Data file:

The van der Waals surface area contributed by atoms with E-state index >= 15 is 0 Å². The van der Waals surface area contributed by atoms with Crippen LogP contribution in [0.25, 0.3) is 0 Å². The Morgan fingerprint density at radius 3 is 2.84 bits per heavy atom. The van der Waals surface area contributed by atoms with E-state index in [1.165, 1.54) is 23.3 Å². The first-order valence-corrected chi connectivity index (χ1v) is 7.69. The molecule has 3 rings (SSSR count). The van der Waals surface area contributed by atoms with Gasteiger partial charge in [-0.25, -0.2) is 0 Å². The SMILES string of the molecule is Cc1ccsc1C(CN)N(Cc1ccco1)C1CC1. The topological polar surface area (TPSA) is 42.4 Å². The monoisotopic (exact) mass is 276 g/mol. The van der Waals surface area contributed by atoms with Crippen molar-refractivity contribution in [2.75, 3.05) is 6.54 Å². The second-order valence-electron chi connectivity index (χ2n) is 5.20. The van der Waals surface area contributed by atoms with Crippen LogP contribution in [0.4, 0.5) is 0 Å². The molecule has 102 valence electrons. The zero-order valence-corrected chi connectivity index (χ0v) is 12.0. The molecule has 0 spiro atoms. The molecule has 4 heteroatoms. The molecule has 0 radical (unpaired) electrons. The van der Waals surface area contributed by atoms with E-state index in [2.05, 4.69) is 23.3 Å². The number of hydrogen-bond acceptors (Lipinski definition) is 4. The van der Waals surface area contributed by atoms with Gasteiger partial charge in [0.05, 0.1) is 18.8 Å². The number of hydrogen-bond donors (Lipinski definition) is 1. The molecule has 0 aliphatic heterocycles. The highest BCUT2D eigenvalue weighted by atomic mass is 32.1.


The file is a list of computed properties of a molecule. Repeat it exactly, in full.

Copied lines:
The van der Waals surface area contributed by atoms with E-state index >= 15 is 0 Å². The van der Waals surface area contributed by atoms with Crippen LogP contribution in [0.25, 0.3) is 0 Å². The Morgan fingerprint density at radius 3 is 2.84 bits per heavy atom. The van der Waals surface area contributed by atoms with E-state index in [1.165, 1.54) is 23.3 Å². The first-order valence-corrected chi connectivity index (χ1v) is 7.69. The molecule has 3 rings (SSSR count). The van der Waals surface area contributed by atoms with Gasteiger partial charge in [-0.25, -0.2) is 0 Å². The SMILES string of the molecule is Cc1ccsc1C(CN)N(Cc1ccco1)C1CC1. The topological polar surface area (TPSA) is 42.4 Å². The monoisotopic (exact) mass is 276 g/mol. The van der Waals surface area contributed by atoms with Crippen molar-refractivity contribution in [2.75, 3.05) is 6.54 Å². The second-order valence-electron chi connectivity index (χ2n) is 5.20. The van der Waals surface area contributed by atoms with Crippen LogP contribution in [0.4, 0.5) is 0 Å². The molecule has 102 valence electrons. The zero-order valence-corrected chi connectivity index (χ0v) is 12.0. The molecule has 0 spiro atoms. The molecule has 4 heteroatoms. The molecule has 0 radical (unpaired) electrons. The van der Waals surface area contributed by atoms with E-state index in [2.05, 4.69) is 23.3 Å². The number of hydrogen-bond acceptors (Lipinski definition) is 4. The van der Waals surface area contributed by atoms with Gasteiger partial charge in [0.05, 0.1) is 18.8 Å². The number of hydrogen-bond donors (Lipinski definition) is 1. The molecule has 0 aliphatic heterocycles. The highest BCUT2D eigenvalue weighted by atomic mass is 32.1.